How Far Was A Sabbath Day's Journey?
According to the Mosaic law every Israelite was forbidden to
travel on the Sabbath day.
Exodus 16:29 "See, for the
Lord hath given you the Sabbath, therefore he giveth you on
the sixth day the bread of two days; abide ye every man in
his place, let no man go out of his place on the seventh
But there is also evidence
that the Israelites were permitted to go a certain distance
on that special day. For example they could visit the
tabernacle and temple from any distance within the
encampment or city.
Over the centuries the
authorities within the rabbinical circles of Judaism found
ways, from examining the miniscule details of the law, to
increase the distance that an Israelite may travel on the
Sabbath day. In ancient times they determined that one may
travel on the Sabbath from within the city boundaries and
this distance was fixed at 2,000 cubits. They based this on
"And they commanded the
people, saying, When you see the ark of the covenant of the
Lord your God, and the priests the Levites bearing it, then
ye shall remove from your place, and go after it. Yet there
shall be a space between you and it, about 2,000 cubits by
measure; come not near it, thay ye may know the way by which
ye must go: for ye have not passed this way heretofore."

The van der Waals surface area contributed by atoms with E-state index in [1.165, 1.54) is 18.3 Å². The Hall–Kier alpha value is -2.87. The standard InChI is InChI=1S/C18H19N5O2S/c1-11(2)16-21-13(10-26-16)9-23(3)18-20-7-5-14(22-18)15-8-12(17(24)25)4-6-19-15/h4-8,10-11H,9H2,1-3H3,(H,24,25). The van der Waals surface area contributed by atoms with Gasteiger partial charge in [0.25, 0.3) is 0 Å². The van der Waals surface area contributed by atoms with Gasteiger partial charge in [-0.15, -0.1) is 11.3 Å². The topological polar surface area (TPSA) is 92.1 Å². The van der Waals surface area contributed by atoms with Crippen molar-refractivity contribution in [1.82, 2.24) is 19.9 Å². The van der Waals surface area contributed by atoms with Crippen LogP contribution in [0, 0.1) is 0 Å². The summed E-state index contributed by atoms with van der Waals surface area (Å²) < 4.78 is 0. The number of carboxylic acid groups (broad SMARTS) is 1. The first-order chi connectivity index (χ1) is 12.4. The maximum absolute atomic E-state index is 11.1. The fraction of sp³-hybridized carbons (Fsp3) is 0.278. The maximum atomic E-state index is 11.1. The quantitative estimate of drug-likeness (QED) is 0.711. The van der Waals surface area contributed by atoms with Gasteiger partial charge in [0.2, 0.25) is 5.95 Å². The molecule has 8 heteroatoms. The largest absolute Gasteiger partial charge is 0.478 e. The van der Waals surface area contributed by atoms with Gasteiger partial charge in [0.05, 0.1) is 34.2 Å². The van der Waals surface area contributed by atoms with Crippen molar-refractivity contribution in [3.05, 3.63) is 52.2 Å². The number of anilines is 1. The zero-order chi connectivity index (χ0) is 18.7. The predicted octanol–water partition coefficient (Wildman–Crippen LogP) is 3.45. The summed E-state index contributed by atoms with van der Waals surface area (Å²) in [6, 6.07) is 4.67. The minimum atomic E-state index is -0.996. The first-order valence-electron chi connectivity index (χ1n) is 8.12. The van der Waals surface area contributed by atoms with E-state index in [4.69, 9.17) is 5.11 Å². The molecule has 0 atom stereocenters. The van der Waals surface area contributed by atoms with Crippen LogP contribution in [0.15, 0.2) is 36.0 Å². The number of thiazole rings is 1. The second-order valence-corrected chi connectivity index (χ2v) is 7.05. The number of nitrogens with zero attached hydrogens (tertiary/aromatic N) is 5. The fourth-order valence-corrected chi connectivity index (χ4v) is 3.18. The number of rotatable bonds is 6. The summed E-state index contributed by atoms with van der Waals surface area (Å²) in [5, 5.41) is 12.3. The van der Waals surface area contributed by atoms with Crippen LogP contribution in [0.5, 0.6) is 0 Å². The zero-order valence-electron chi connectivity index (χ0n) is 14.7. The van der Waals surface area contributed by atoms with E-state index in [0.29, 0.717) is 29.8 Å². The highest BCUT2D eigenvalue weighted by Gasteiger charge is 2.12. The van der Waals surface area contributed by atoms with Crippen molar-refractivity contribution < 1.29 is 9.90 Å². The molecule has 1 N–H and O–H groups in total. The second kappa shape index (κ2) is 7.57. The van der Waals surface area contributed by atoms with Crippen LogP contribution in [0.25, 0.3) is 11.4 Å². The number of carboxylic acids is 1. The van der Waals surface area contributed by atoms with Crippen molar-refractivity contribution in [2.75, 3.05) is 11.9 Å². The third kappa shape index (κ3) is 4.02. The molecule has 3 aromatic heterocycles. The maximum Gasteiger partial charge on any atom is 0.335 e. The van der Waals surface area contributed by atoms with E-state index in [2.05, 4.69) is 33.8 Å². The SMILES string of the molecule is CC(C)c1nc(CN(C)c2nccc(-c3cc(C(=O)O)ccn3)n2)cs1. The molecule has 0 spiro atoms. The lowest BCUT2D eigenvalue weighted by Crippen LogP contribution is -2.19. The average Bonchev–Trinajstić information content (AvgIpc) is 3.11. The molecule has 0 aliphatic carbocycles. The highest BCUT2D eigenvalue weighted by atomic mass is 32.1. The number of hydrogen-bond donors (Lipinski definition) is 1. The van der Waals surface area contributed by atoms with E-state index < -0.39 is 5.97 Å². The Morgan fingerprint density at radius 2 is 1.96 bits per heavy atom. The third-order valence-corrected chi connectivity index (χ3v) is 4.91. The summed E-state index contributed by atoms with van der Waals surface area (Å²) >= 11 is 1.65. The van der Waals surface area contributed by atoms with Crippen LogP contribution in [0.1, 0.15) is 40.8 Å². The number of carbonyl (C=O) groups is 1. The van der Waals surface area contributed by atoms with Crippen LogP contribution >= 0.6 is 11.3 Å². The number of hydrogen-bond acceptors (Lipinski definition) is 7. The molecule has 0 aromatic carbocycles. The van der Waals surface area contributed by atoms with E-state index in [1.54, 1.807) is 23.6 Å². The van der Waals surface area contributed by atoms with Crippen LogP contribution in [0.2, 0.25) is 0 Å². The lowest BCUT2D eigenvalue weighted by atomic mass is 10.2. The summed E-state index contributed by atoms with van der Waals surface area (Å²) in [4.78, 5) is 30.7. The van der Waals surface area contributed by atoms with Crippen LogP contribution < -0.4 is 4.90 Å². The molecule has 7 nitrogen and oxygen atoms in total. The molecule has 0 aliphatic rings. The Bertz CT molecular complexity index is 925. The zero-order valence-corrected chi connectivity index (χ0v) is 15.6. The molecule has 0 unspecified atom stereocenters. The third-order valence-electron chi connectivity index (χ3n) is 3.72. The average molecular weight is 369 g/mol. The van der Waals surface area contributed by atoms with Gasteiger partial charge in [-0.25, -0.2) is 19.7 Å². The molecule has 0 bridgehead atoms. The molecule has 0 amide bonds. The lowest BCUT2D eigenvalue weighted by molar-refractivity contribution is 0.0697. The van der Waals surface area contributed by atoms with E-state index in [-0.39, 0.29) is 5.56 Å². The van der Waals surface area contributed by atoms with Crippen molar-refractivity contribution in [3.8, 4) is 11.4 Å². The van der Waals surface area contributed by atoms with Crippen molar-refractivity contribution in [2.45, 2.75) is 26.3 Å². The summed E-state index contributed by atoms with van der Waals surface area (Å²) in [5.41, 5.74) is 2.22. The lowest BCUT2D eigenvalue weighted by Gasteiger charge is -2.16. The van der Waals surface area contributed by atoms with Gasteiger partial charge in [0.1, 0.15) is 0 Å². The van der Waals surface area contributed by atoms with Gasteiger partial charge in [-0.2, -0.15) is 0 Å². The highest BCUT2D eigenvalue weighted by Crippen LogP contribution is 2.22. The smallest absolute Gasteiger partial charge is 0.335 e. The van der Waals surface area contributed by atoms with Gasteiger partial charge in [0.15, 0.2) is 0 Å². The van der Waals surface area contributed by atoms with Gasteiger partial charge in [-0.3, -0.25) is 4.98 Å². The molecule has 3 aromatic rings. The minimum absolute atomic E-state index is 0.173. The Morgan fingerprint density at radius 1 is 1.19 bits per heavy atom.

Then after some time the
rabbis interpreted "place" to mean city so that it would be
acceptable to travel 2,000 cubits outside his city limits on
the Sabbath day. Then again later the Pharisees doubled the
distance that one might travel by yet another minute detail.
They inserted a rule that if one placed food preparations at
another location, then that place figuratively became his
abode and he may travel to there up to 2,000 cubits and then
another 2,000 cubits which made the whole journey 4,000
cubits, or about 6,000 feet or a little over a mile. A cubit
was around 18 inches (from forefinger to elbow), although
the measurement differed during different periods of Hebrew
In New Testament times and
soon after, the Pharisees found another legal fiction and
stretched the distance for traveling on the Sabbath a little
farther. They theorized that if a person was to travel 4,000
cubits on the Sabbath day, then he would also need to return
and thus they allowed 8,000 cubits as the standard.
There are some mentions in
the New Testament alluding to the Sabbath day's journey such
Matthew 24:20: "But pray
that your flight may not be in the winter, nor on the
Acts 1:12: "Then they
returned to Jerusalem from the Mount called Olivet, which is
from Jerusalem a Sabbath day's journey."
Jesus continually taught that
the Sabbath was made for man and not man for the Sabbath,
and thus the authorities in Judaism were reproved by Jesus
for misunderstanding the heart of the law and laying a heavy
burden upon the people. He spoke with the authority of
heaven when He said "The Son of man (apocolyptic redeemer of
Daniel 7) is Lord of the Sabbath.